Federal prosecutors in the case of James “Whitey” Bulger defended Tuesday the right of family members of the notorious gangster’s alleged victims to testify at his upcoming trial.
The prosecutors cited previous court rulings that noted, “It seems rather unfair to kill a woman’s husband and then complain because she cries.”
“The government will call victims’ family members to testify regarding firsthand knowledge relevant to the offenses charged, for instance, events surrounding the disappearance of their loved ones, including the identification of the individuals who were murdered by Bulger and his gang,” prosecutors said in a filing Tuesday.
Bulger’s racketeering trial is slated to begin next week, with jury selections Tuesday. The trial could last three months.
Now 83, Bulger was one of America’s Most Wanted until his capture in June 2011, in Santa Monica, Calif.
He is accused of participating in 19 killings and also faces charges of extortion and other violent crimes.
During last-minute filings last week, lawyers for Bulger asked that testimony by family members of his alleged victims be limited to only relevant information, arguing that any emotional testimony would unfairly prejudice the jury.
The defense request was criticized by one family member who called it disgusting.
In a filing Tuesday, prosecutors argued that the families have the right to offer testimony to identify their loved ones and said the courts have established that any trial involving victims is bound to have some prejudicial evidence.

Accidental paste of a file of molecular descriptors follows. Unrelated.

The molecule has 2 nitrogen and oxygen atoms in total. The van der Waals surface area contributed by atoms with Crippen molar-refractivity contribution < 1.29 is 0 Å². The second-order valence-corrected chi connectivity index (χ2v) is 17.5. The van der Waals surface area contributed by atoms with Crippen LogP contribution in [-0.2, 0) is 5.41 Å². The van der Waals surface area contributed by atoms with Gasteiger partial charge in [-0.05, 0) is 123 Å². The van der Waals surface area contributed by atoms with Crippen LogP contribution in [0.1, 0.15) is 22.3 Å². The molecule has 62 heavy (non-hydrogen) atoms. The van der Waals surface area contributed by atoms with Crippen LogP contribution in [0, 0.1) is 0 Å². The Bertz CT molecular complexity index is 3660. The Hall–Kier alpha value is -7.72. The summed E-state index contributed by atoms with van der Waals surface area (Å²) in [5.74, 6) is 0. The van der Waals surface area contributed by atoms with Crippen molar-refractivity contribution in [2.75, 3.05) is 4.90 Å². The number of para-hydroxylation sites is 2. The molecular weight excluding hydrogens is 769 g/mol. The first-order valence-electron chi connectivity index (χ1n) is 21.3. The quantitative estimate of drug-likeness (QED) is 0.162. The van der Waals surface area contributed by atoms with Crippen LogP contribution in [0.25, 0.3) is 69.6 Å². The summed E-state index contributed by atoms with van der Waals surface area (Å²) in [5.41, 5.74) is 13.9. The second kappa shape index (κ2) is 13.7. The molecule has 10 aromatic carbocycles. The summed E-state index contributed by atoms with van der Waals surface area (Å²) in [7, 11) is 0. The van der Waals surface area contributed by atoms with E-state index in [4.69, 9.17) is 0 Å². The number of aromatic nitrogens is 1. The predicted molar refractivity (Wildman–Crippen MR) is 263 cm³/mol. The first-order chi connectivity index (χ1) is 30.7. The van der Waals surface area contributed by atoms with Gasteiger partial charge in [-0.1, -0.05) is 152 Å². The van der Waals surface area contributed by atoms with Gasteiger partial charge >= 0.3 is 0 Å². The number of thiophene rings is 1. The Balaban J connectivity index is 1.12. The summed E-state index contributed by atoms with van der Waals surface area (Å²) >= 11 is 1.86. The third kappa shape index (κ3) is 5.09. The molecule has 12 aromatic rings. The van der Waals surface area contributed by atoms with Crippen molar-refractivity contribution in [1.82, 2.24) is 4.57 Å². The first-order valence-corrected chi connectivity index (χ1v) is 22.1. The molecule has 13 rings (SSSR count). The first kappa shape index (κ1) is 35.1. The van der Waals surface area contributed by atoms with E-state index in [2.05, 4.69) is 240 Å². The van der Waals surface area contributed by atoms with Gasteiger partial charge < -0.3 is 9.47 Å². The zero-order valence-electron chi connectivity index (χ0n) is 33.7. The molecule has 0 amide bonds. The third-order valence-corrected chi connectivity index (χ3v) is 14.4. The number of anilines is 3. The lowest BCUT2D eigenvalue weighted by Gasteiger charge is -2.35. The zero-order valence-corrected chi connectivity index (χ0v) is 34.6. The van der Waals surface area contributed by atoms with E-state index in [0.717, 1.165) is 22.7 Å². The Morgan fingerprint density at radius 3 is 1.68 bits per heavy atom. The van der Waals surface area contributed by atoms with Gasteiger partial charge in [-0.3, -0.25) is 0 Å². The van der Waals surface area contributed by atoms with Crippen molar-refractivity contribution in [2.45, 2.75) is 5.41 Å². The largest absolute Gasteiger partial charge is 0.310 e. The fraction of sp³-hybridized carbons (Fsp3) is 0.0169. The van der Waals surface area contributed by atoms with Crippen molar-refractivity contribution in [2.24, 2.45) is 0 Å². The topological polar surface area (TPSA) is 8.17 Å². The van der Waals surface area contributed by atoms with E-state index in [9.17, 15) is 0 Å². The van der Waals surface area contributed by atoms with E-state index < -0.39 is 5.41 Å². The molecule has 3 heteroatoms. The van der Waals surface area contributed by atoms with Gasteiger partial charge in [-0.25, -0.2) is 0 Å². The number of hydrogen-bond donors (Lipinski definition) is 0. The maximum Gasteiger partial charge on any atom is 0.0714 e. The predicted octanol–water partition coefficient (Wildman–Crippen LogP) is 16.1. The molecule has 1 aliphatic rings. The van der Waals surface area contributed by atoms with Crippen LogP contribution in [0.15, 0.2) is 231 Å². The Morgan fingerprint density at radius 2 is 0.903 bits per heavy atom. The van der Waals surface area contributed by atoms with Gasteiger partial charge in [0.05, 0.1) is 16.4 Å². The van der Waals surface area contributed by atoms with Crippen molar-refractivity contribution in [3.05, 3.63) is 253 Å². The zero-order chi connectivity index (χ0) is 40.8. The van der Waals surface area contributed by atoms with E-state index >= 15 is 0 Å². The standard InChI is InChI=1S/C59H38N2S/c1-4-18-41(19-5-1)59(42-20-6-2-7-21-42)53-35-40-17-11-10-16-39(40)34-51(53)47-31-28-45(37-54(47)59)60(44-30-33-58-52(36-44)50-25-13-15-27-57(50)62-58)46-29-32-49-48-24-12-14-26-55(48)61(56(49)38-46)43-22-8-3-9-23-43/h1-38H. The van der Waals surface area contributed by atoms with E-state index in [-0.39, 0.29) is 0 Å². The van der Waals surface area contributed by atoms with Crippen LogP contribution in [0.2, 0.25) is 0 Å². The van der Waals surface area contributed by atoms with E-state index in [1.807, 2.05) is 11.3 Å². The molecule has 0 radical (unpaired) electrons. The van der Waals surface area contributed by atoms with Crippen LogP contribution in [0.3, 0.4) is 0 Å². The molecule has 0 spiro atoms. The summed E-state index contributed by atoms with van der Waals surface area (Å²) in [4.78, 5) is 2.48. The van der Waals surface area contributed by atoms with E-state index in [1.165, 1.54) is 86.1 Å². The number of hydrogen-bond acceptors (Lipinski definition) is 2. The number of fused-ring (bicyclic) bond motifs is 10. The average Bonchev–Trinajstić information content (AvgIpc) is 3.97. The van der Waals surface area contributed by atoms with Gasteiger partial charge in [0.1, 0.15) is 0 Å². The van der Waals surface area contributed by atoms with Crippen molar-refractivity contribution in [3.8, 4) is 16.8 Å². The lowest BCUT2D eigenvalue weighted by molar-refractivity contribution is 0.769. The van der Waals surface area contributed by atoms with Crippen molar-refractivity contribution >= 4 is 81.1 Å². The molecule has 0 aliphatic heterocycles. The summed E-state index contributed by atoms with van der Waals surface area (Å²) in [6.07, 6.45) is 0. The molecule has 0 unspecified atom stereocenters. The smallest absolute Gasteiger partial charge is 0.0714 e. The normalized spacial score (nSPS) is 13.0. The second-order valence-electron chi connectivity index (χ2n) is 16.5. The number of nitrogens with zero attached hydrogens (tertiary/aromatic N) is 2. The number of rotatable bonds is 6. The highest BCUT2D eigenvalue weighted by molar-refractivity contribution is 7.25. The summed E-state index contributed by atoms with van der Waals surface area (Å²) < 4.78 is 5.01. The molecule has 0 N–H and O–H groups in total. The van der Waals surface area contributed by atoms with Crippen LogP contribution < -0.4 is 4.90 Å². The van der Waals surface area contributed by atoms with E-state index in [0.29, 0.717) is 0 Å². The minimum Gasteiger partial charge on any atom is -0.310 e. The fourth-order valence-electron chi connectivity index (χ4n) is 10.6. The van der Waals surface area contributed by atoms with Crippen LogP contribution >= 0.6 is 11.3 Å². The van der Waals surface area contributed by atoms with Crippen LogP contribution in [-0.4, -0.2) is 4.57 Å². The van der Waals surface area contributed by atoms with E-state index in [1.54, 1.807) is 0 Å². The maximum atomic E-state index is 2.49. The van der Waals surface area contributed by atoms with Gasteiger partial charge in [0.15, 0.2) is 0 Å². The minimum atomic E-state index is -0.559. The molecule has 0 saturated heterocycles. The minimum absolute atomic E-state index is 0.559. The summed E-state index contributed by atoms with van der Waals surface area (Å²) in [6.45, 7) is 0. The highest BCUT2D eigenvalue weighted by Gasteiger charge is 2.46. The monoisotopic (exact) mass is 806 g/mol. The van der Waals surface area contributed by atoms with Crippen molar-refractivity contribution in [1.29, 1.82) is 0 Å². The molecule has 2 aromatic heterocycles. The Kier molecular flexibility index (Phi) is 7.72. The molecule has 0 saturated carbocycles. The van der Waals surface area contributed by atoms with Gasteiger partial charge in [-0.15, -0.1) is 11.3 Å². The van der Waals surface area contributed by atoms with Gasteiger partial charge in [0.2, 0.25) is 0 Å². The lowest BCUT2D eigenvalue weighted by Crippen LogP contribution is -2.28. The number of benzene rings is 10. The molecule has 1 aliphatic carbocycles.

“Trials were never meant to be antiseptic affairs,” the prosecutors said, citing court rulings.
“This court should not . . . preemptively bar the government from legitimate areas of inquiry because the family members of James Bulger’s 19 murder victims are grief-
stricken,” prosecutors said.
Also Tuesday, Bulger’s lawyers asked US District Court Judge Denise Casper to extend last week’s deadline to file last-minute motions, saying the government’s list of witnesses and exhibits “raised new issues that need to be addressed prior to trial.”
The lawyers also said they need time to finalize the motions because of the “substantial time limitations” they faced preparing for the trial.
Casper had not ruled on the request Tuesday night.
With the request to extend the deadline, the lawyers submitted a motion seeking to question a government witness about past decisions to invoke his Fifth Amendment right against self-incrimination.
The witness, former FBI supervisor John Morris, who has cooperated with authorities, has invoked his Fifth Amendment right against self-incrimination in prior civil proceedings related to the Bulger case.
Morris oversaw corrupt FBI handler John Connolly Jr. and provided information under immunity that led to Connolly’s conviction. Morris has acknowledged he received bribes from Bulger, though he was never charged.
Bulger’s lawyers argue: “Morris’s exercise of his right to remain silent demonstrates that his criminal misconduct is far greater than what he has disclosed. . . . Morris’s refusal to be forthcoming about the true scope of his involvement in the crimes alleged in this case, including murder, dramatically undermines his credibility.”